• Why I do not believe in Universal Reconciliation (UR), and why I do not allow it on my Facebook group, is that I find it contrary to the clear teaching of Jesus and his apostles. Teaching that there is eternal life for those who believe. And some form of eternal separation for those who do not confess Jesus as Lord in this life. I can find very little real support for UR in the Scripture.

  2. Dearest Mr. Jarret,
    Thank you for your testimony. Your experience with the camp, is my Grandfather teaching/reading and answering questions. Showing me love. Through the Bible in my younger years. He died of metastatic cancer when I turned 13. He was everything to me. My life growing up was chaos at best. But, I remember how awesome his position was as a Deacon of a Baptist church and his patience with all 7 siblings. He affected each one of us. He gave me the greatest gift, JESUS CHRIST. I walk because he took the time to show me. Which is exactly what I have done. So thankful for people who show their support in teaching and giving of their time . That would be you!
    Thank you so very much. If I’m too appreciative, save some for later?

    • Thanks for sharing your testimony and tribute to you grandfather. Bearing witness to the next generation, as well as those of your own should be our greatest delight.

  3. Thank you, Ed, for sharing your blog and your testimony. I am moved and so encouraged to read about how Jesus moves us in our lives to know Him more and to be called by God into my saving relationship with Jesus. I, too, have experienced that I grow as I love God and love others rather than an unbalanced focus on my beliefs and practices.

  4. Thank you for sharing your testimony. Mine is nearly the same as yours. My mom was a true believer who took me to Church at an early, toddler, age. I still remember singing, “Jesus loves the little children,” and “Jesus loves me this I know for the Bible tells me so;” and “There were green alligators and long necked geese and some hum-pity back camels and some chimpanzees.” From that point, I always believed, but sowed my wild oats during the teen years. Like, you I joined the military with a one-month delayed entry, Army, and met some Christians along the way. God never gave up on me. Since then, I have served in local churches, written Bible studies, written songs (YouTube search ” justfishin777 “, and such. It’s amazing what God can do with a bunch of dust.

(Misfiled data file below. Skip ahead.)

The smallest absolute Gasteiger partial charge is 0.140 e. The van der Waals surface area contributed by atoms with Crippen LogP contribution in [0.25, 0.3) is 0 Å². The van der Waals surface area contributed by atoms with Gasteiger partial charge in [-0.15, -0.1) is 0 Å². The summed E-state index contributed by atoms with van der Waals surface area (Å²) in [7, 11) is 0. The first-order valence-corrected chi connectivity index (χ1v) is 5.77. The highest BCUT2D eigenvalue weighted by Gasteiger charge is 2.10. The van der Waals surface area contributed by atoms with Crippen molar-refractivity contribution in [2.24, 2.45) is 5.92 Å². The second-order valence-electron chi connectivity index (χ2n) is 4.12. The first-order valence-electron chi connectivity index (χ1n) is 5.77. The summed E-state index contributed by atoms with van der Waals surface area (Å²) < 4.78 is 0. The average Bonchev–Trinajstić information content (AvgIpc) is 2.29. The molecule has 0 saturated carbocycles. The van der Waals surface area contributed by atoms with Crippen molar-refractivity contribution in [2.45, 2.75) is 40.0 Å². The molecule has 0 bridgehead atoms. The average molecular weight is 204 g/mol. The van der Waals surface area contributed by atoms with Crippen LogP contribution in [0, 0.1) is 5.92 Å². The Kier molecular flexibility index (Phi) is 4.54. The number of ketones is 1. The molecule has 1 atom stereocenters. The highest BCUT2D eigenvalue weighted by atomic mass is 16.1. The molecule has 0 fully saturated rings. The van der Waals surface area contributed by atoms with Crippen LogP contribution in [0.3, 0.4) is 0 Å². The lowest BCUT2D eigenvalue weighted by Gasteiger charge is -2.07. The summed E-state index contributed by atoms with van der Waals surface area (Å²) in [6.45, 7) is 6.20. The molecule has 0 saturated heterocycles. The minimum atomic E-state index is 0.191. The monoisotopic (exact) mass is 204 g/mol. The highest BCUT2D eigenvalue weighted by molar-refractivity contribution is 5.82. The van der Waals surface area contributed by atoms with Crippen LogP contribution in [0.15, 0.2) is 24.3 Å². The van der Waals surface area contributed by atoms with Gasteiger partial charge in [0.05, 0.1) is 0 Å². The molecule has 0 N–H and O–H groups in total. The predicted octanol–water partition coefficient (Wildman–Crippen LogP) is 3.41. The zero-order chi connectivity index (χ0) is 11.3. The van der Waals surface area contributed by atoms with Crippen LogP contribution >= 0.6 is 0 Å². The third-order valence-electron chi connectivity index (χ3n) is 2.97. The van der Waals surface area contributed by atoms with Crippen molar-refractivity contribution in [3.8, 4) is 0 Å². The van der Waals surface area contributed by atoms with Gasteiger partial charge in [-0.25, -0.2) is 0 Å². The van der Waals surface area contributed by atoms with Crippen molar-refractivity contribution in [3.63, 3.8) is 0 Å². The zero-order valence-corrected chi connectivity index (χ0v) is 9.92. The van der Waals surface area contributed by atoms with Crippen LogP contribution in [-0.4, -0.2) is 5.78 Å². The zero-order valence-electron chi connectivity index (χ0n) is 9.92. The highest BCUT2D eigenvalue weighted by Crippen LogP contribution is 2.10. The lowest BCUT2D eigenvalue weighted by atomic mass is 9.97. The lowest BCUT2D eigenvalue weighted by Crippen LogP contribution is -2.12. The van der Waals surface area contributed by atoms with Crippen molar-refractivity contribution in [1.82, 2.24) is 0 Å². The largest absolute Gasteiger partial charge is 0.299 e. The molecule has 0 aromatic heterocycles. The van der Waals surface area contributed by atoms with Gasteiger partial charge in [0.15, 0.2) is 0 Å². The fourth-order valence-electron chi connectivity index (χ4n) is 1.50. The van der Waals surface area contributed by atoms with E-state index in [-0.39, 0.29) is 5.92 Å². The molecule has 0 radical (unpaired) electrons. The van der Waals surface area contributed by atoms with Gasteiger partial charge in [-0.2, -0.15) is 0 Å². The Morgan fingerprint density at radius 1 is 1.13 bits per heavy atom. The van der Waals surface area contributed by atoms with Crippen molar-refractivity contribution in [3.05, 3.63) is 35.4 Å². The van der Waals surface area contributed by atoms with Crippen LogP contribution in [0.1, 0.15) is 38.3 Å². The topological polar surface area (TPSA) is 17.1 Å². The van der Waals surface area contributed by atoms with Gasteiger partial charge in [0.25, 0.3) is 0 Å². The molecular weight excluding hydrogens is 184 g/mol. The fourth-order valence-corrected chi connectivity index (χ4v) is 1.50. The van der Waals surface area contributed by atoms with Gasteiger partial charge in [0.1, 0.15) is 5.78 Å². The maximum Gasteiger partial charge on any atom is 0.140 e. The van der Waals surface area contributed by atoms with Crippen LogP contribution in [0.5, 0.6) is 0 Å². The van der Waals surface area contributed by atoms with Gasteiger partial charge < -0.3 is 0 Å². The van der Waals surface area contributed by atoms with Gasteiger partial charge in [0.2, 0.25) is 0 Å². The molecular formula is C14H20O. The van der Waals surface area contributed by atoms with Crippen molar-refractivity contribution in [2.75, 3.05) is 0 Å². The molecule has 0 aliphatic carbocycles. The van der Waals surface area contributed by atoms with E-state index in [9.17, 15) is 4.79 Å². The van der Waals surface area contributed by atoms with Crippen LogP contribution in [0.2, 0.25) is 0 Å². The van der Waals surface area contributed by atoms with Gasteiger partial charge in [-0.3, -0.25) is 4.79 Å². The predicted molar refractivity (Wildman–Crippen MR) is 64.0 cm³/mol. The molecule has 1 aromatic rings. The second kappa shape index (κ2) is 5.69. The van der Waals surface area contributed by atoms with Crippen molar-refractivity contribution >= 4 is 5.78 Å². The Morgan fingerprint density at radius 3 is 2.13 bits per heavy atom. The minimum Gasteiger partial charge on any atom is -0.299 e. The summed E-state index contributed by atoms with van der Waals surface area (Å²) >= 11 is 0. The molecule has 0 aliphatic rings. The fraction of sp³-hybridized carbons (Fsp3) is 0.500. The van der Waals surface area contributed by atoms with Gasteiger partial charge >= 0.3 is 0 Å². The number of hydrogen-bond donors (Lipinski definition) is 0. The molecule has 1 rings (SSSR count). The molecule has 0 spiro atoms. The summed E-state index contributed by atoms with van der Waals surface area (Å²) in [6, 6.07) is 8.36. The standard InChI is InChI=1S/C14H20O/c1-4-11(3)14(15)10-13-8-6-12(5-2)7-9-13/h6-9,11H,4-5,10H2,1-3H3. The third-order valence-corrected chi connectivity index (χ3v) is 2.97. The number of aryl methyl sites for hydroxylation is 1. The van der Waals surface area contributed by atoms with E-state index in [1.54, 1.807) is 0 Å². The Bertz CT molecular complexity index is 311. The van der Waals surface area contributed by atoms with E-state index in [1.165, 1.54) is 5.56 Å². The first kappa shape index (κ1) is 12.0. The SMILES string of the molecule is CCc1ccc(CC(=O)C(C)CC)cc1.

5. Like you, I grew up where being a Christian was equivalent to being a good kid. Though I committed my life to Christ at the age of 12, I have struggled with legalistic tendencies my whole life. Salvation is front and centre of the Ephesian letter, and it is all by the grace of God.

    Finding God is to find rest for the soul. It’s a continuing process, right? Thanks for sharing.

    • I have come to believe that God is more interested in my walk with him than he is in the specifics of my beliefs or practice. Those are important. But not as much as walking with him.

  6. Thank you for your testimony. I always derive such joy from hearing how God has called others into a personal relationship with Himself. And now, because you and I are both in communion (fellowship) with Him we have fellowship with one another. Blessings!

  7. Wow,

    Both yours and my mom kept us out of trouble!

    It’s funny how those little things shape us for the long-term.

    Faith, from what I’ve seen, is cultivated from a young age, sought in times or trouble and can even hit us like a brick.

    For me, it was all three.

    I’m standing now for the biggest test of my life, wondering if He will bring it to a satisfying conclusion.

    While I have my doubts, I persist nonetheless.

    My case is laid bare in my autobiography, which I just published, and I’m wondering if you’d give it an honest read.

    I’m in no hurry for feedback, but I would like it.